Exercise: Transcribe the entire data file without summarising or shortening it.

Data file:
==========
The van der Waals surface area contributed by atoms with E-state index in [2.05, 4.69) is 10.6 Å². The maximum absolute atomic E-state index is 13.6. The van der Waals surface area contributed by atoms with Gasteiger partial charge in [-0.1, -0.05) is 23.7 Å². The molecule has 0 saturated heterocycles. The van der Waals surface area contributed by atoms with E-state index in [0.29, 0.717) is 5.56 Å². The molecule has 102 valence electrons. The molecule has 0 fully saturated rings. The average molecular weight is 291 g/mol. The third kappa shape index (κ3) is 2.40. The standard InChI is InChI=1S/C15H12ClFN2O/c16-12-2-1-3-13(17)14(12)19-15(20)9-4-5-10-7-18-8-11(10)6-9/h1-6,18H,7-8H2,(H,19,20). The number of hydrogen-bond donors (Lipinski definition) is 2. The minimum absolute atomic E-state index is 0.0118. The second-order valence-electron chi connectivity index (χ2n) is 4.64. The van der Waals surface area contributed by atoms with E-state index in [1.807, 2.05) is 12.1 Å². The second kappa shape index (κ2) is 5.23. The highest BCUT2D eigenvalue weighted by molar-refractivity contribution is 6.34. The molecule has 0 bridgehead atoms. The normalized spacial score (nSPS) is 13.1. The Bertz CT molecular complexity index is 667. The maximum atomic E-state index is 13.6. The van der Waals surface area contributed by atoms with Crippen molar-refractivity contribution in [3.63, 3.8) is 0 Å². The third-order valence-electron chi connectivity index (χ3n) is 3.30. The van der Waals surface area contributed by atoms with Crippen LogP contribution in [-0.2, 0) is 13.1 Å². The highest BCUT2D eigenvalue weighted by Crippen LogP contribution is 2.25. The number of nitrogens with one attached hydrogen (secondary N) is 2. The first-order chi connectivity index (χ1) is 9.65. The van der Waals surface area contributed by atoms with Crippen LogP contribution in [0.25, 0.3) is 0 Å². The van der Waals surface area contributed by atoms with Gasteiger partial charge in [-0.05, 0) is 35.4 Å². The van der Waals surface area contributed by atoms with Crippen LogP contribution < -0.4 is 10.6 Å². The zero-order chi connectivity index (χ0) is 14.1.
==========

The van der Waals surface area contributed by atoms with E-state index in [2.05, 4.69) is 10.6 Å². The maximum absolute atomic E-state index is 13.6. The van der Waals surface area contributed by atoms with Gasteiger partial charge in [-0.1, -0.05) is 23.7 Å². The molecule has 0 saturated heterocycles. The van der Waals surface area contributed by atoms with E-state index in [0.29, 0.717) is 5.56 Å². The molecule has 102 valence electrons. The molecule has 0 fully saturated rings. The average molecular weight is 291 g/mol. The third kappa shape index (κ3) is 2.40. The standard InChI is InChI=1S/C15H12ClFN2O/c16-12-2-1-3-13(17)14(12)19-15(20)9-4-5-10-7-18-8-11(10)6-9/h1-6,18H,7-8H2,(H,19,20). The number of hydrogen-bond donors (Lipinski definition) is 2. The minimum absolute atomic E-state index is 0.0118. The second-order valence-electron chi connectivity index (χ2n) is 4.64. The van der Waals surface area contributed by atoms with E-state index in [1.807, 2.05) is 12.1 Å². The second kappa shape index (κ2) is 5.23. The highest BCUT2D eigenvalue weighted by molar-refractivity contribution is 6.34. The molecule has 0 bridgehead atoms. The normalized spacial score (nSPS) is 13.1. The Bertz CT molecular complexity index is 667. The maximum atomic E-state index is 13.6. The van der Waals surface area contributed by atoms with Crippen molar-refractivity contribution in [3.63, 3.8) is 0 Å². The third-order valence-electron chi connectivity index (χ3n) is 3.30. The van der Waals surface area contributed by atoms with Crippen LogP contribution in [-0.2, 0) is 13.1 Å². The highest BCUT2D eigenvalue weighted by Crippen LogP contribution is 2.25. The number of nitrogens with one attached hydrogen (secondary N) is 2. The first-order chi connectivity index (χ1) is 9.65. The van der Waals surface area contributed by atoms with Crippen LogP contribution in [0.25, 0.3) is 0 Å². The van der Waals surface area contributed by atoms with Gasteiger partial charge in [-0.05, 0) is 35.4 Å². The van der Waals surface area contributed by atoms with Crippen LogP contribution < -0.4 is 10.6 Å². The zero-order chi connectivity index (χ0) is 14.1.